Members of the House debated one amendment to the ARPA-H Act, which was introduced by Eshoo and Health Subcommittee Ranking Member Brett Guthrie (R-Ky).The amendment, which was agreed to by a 381-40 vote, would limit the amount of money the agency may allocate towards its own administrative expenses, remove the requirement that the ARPA-H director be confirmed by the Senate, and modify language regarding grantees to prohibit funding to entities in Russia, China, Iran, and North Korea. The House agreed to the amended ARPA-Act by a 336-85 vote.

    Following passage, McMorris Rodgers and Guthrie issued a statement, noting, “Today, the People’s House passed the ARPA-H Act … with a clearly defined targeted mission. It fosters the development of transformative health technologies by supporting high-risk, high-reward biomedical projects not being met by existing Federal programs or the private sector. It places strong transparency and accountability safeguards on the agency to make sure its top and only priority is high-risk breakthrough innovations in health and medicine.”

    In their own statement, Pallone and Eshoo added, “We are pleased by the broad bipartisan support this legislation received in the House today and urge its passage in the Senate, so that this agency can quickly embark on fulfilling its promise to achieve breakthroughs to conquer deadly diseases and healthier patient outcomes.”

    Prior to the House vote on the two bills, the AAMC submitted a June 22 letter to Pallone and Rodgers highlighting the urgent need to expand access to mental and behavioral health care, particularly for children and youth. In addition, the association emphasized opportunities to maximize the potential of ARPA-H and the necessity of sustained support for the NIH and foundational science research.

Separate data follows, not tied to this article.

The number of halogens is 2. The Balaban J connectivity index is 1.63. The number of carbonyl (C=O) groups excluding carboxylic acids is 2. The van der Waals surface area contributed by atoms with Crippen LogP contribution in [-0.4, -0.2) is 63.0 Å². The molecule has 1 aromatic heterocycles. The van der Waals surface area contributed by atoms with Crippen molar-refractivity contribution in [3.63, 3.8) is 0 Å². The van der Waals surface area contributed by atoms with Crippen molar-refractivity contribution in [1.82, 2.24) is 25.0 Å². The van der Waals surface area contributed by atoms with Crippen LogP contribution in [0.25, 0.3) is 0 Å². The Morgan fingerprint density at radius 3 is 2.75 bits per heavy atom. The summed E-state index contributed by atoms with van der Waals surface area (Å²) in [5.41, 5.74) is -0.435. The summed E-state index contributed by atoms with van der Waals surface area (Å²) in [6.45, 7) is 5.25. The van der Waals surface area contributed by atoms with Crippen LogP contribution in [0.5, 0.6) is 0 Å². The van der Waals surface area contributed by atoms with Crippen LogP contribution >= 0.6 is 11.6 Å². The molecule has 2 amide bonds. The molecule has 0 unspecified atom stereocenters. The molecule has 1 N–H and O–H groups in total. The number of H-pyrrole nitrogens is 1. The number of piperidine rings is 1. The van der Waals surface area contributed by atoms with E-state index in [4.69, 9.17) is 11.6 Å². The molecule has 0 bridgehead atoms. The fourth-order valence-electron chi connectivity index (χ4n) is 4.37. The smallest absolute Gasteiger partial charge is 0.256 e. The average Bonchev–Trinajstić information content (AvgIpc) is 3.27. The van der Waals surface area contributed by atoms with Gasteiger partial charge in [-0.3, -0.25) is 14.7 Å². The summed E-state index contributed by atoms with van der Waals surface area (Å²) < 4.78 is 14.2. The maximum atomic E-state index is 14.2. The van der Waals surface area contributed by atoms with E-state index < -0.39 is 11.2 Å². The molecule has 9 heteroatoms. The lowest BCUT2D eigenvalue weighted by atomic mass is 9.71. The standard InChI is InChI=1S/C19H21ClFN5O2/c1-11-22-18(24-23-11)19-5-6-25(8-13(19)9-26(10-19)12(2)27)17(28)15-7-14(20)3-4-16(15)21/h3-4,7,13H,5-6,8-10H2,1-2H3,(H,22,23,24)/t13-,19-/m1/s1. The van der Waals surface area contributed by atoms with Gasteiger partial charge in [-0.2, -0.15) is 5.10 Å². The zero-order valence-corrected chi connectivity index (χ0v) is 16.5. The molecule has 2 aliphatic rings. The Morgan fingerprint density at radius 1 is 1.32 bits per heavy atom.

The AAMC expressed appreciation for the Restoring Hope and Mental Health Well-Being Act’s reauthorization of vital mental and behavioral health programs and inclusion of the Mainstreaming Addiction Treatment (MAT) Act (H.R. 1384), while encouraging the committee to continue its focus on the nation’s ongoing mental health crisis. The letter highlighted the AAMC-endorsed Strengthen Kids’ Mental Health Now Act (H.R. 7236), which aims to expand access to care by increasing Medicaid reimbursement rates for pediatric mental health services, as another bill the committee should advance.

    The AAMC’s letter also commented on several provisions of the ARPA-H Act, including recommendations to include representatives from academic medicine in convenings with stakeholders from federal agencies to advise the newly established agency, and to modify language regarding the sharing of facilities and administrative cost rates to align with already established requirements for agencies and awardees. In addition, the letter reiterated the association’s longstanding commitment to the National Institutes of Health (NIH) and foundational science research, emphasizing that any additional support for ARPA-H should supplement, rather than supplant, the NIH budget.

    The path forward for these bills in the Senate is not yet determined. The Senate Health, Education, Labor, and Pensions Committee passed its own version of the ARPA-H Act in March [refer to Washington Highlights, March 18].